With the ability to leave us speechless, cause goosebumps on the back of our neck, and momentarily transport us to another realm – the nature of Awe is powerful.

Awe may well be described as one of the most profound human experiences, yet scientific study into this emotion has only emerged since the early 2000s. Although its roots are entwined in early history, mythology and religion – Awe is relatively new to the study of psychology and neuroscience.

“Awe is defined as the emotion we feel in response to something vast that defies our existing frame of reference in one area or another and leads us to change our perception of that frame of reference” – Jennifer Stellar

When experiencing Awe, there is said to be a need for accommodation. We are challenged to create a connection with something that is not yet integrated into our understanding of the world. From this, we see that Awe is associated with novelty and encouraged by curiosity.

Take, for example, the intrigue of a super moon, a shooting star or a powerful electrical storm – to begin with, these are aspects of our environment that we don’t quite understand or that we haven’t managed to attach meaning to yet. Often moments of Awe can be found in nature. We may also experience Awe listening to music, witnessing an unexpected act of kindness or watching another person reach their full potential. Awe is felt in varying intensities and is unique to each individual.

Associated with an appreciation of beauty, gratitude for our surroundings and open-mindedness, Awe also requires an acceptance of ambiguity and acknowledgement of the unknown. Awe is a multi-faceted emotional response, invoking feelings of reverential respect mixed with fear and wonder.

 “Awe is a feeling of being in the presence of something vast that transcends your understanding of the world “- Dachner Keltner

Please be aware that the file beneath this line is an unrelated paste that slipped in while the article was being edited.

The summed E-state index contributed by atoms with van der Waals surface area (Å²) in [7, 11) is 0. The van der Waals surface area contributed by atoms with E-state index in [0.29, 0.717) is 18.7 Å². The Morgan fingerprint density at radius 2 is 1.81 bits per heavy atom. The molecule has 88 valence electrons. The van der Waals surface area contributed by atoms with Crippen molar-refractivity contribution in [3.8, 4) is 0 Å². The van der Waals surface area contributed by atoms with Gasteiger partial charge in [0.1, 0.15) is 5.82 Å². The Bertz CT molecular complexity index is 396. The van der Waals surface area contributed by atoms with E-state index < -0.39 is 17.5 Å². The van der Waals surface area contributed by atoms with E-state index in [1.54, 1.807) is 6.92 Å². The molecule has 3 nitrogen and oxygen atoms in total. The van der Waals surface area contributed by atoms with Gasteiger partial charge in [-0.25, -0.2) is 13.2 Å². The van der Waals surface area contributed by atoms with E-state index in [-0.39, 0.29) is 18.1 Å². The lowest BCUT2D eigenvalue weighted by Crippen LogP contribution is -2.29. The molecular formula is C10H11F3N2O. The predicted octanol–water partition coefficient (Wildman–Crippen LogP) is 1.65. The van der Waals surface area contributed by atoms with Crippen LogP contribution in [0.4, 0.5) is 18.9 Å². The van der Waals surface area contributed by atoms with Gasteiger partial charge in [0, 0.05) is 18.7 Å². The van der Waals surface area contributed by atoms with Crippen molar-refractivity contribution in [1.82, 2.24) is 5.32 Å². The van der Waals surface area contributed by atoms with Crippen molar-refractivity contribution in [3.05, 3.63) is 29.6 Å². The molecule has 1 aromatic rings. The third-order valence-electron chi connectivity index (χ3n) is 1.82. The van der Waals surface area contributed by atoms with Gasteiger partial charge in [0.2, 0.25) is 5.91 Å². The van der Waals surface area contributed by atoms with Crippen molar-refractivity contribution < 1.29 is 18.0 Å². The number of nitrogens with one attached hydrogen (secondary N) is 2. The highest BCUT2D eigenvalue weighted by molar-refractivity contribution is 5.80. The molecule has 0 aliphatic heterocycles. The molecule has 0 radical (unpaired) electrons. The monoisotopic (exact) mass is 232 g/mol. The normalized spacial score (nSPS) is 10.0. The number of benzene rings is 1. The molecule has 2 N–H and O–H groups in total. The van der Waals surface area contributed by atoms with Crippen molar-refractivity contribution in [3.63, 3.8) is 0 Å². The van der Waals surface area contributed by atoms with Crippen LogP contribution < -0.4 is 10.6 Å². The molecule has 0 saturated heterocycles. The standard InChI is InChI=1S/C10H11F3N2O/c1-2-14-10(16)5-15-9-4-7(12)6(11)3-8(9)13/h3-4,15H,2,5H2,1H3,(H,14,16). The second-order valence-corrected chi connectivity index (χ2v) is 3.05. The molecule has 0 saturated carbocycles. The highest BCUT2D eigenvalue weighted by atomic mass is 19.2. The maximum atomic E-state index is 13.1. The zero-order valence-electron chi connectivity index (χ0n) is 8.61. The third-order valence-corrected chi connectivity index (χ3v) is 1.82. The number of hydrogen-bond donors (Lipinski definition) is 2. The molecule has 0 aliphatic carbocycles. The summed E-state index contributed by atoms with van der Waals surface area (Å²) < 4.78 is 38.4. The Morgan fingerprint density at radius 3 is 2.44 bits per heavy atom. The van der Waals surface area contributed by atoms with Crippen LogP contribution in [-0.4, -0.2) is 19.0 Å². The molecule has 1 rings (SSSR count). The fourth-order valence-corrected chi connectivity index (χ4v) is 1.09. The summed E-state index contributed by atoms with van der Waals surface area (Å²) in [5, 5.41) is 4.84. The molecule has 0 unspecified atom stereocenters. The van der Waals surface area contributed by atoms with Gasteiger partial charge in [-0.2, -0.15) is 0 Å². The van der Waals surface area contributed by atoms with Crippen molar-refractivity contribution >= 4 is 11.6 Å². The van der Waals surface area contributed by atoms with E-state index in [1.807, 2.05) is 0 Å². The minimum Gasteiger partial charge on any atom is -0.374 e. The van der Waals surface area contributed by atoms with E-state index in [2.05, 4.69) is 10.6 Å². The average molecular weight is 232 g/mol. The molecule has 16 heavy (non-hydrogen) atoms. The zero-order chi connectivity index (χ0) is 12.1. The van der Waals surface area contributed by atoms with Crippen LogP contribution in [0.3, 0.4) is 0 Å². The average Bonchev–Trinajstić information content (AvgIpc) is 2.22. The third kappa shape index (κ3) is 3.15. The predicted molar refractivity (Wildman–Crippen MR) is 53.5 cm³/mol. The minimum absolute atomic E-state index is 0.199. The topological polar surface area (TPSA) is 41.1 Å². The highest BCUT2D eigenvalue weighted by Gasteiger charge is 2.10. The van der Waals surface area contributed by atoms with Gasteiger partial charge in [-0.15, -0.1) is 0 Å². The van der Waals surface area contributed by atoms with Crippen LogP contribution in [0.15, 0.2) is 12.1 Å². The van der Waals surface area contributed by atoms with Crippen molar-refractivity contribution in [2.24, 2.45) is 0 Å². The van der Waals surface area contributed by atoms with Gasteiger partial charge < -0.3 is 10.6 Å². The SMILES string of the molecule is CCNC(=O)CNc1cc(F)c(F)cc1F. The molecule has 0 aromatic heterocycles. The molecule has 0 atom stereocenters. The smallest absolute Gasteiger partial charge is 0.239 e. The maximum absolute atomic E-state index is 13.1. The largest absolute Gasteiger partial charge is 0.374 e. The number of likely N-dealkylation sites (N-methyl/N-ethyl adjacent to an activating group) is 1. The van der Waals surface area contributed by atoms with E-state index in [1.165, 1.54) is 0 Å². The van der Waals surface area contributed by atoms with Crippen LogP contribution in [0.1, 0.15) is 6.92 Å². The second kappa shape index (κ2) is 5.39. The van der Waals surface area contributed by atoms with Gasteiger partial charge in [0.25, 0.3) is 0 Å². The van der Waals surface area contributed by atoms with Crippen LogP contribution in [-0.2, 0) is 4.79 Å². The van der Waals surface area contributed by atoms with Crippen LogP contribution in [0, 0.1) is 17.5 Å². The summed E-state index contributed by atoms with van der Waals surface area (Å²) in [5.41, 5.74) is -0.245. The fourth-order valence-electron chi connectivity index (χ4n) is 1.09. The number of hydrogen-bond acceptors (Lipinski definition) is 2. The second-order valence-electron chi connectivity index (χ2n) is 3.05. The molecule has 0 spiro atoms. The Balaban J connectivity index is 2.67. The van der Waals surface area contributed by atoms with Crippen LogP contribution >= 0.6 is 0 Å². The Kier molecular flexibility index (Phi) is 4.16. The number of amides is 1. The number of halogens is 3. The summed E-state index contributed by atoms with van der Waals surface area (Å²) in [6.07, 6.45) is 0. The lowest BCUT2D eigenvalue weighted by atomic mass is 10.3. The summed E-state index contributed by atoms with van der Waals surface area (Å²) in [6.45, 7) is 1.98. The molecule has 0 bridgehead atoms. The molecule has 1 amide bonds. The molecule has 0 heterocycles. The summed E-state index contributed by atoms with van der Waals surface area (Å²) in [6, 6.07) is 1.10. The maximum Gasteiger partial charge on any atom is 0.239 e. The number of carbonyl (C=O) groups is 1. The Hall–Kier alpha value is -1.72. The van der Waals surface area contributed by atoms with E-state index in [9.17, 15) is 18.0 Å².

Awe is set apart from other emotions, such as admiration or surprise, by a sense of self-diminishment. This defining feature of Awe makes us feel small or part of something greater than ourselves. The research shows that this weakened sense of self – importance can be beneficial.

The notion that we are part of something limitless can lead to increased compassion, generosity, and humility. The relationship between Awe and wellbeing has been documented in a range of studies. A growing body of research shows that Awe can play an essential role in our happiness, health, and social interactions.

When we are in the presence of something vast and feel awestruck, we, in turn, become humbled. This more modest version of self leads the individual to an increased sense of social belonging. An increased connectedness to others enables us to act in more collaborative ways toward the social collective. With enhanced generosity, kindness, and humility, we can form more vital groups and communities. From an evolutionary perspective, this would improve our odds for survival as a species and explain why Awe became part of our emotional inventory.

When researcher Jennifer Stellar recently looked at the relationship between the cytokine system and various positive emotions, she found that only Awe reduced levels of cytokines to a significant degree. It would seem that regular doses of Awe can do wonders for our physical and emotional health.

 “Fleeting and rare, experiences of awe can change the course of a life in profound and permanent ways” – Jonathan Haidt

Perhaps we should all take the time to truly notice the happenings around us which we do not fully understand. If the daily presence of wonder encourages us to be happier, less egotistical versions of ourselves – Let us all be in Awe of this powerful and transformational emotion.

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